Before, this kitchen lacked pizzazz. With a burst of citrus accents, this tiny space gets a new look that's both fun and functional.
Help a small kitchen live large by removing upper cabinet doors. Open shelving is a great way to mix storage and display space. Add style to the space by arranging dishware that matches your color scheme on the shelves.
Dress up open cabinets by lining the backs with wallpaper. Avoid waste and save money by choosing a pattern without a large repeat and stick to papers available in single rolls. Follow manufacturer's instruction to adhere wallpaper to shelves.
Conserve money and space with bench-style barstools in place of bulkier versions with backs and arms. Dress them with cushions made from decorative fabric.
Turn a small cubbyhole into a bar. Place a piece of butcher block, such as a cutting board, in the cubby and add a handle. Store glasses and other drink supplies in this space. During gatherings, pull out the butcher block for an instant bar.
Add counter and storage space without expensive cabinetry by using a rolling cart. Hide pots and pans on the shelf with a curtain made from decorative fabric. Add a utensil rack to the side and use S-hooks to hang planters filled with fresh herbs.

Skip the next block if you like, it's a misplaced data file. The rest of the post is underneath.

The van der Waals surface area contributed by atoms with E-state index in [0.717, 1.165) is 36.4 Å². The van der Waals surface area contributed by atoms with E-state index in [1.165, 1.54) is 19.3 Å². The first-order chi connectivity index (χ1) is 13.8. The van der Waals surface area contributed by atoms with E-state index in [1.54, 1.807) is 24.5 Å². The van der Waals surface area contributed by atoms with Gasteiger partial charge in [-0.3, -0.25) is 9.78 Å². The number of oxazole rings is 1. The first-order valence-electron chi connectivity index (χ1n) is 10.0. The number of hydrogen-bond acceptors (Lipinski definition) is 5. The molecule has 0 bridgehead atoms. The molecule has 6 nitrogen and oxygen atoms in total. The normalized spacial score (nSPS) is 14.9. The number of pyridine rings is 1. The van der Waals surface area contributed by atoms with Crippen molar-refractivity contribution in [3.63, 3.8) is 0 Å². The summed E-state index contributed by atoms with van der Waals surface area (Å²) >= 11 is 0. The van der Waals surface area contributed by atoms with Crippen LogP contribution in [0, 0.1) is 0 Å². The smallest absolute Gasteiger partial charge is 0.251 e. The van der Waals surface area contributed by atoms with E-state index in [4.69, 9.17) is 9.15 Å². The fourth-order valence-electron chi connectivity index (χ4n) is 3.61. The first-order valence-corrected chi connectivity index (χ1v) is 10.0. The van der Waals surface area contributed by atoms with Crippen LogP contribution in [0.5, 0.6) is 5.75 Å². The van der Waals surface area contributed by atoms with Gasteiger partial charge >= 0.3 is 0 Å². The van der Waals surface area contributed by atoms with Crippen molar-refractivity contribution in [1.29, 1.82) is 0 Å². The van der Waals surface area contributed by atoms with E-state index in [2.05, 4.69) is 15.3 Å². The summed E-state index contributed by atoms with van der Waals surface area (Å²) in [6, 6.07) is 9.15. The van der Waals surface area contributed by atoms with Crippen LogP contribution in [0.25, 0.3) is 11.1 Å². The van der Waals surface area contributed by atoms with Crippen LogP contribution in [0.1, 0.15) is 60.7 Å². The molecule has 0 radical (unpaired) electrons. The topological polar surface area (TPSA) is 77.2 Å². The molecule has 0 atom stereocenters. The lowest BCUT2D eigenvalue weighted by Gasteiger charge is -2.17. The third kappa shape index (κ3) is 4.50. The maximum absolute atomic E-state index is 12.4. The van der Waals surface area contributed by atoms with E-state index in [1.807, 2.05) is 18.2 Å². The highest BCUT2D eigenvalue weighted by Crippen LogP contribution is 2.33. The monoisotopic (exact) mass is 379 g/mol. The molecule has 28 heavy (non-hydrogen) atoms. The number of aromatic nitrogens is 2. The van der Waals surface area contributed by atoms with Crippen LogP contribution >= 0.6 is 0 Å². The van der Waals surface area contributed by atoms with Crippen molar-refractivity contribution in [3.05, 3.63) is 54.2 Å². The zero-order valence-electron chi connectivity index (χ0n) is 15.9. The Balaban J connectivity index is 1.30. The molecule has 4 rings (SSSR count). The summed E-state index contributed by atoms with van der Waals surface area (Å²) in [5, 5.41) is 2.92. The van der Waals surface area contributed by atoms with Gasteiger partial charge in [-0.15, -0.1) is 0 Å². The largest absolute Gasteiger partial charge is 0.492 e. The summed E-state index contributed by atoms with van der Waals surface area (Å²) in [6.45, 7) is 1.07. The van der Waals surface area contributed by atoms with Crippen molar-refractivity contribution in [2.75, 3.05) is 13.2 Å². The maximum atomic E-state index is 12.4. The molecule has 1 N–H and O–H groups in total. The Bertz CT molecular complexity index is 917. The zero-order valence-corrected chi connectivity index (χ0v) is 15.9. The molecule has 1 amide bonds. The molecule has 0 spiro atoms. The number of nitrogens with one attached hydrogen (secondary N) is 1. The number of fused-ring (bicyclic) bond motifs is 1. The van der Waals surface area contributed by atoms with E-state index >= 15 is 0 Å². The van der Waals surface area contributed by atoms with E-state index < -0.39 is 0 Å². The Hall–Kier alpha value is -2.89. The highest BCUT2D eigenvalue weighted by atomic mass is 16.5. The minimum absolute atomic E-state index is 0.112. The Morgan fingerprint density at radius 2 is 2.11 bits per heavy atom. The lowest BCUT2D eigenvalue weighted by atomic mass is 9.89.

When making over your kitchen, don't leave your refrigerator out in the cold. Create the look of stainless steel by using a magnetic decal from FridgeFronts (fridgefronts.com) and then add a fruit decal cut from adhesive vinyl (showmetheheartleand.com).
Having a place to sit and eat is important even in small rooms, so use space-saving furniture and multifunctional pieces. Benches on either side of the compact dining table allow more people to fit around the table. Cubbies along the wall store kitchen supplies and also serve double duty as a buffet during mealtime.
Layer Ultrasuede circles and triangles to create a refreshing table runner. Using two shades each of yellow and green suede, cut circles, triangles, and leaves. Assemble the pieces and secure them with fabric glue.
Upgrade a basic sisal rug with a painted design. Measure where the circles will go, and then use a cardboard stencil and exterior latex paint to apply them. Let each circle dry completely before starting the next.
Create a budget-friendly window treatment using a tablecloth and scarves. For the panels, cut a tablecloth in half lengthwise; hem. Add grommets across the top, and hang the panels on metal hooks using strips of suede. For the second treatment, saw off the metal hooks from three scarf holders and weave scarves vertically through the holes. You may need to cut long scarves in half. Hang the woven panels with cup hooks.
Embellish fabric storage bins with place mats and personalized pulls. Hot-glue a mat to each bin, wrapping and securing the excess to the inside edges of the sides and top. For labels, paint an oval wooden appliqué white, cover it with removable dry-erase paper (available at organizedatoz.com), and hot-glue the finished label to the bin. Use a leather punch to cut two holes through the bin on either side of the label and attach a metal drawer pull from the inside with screws.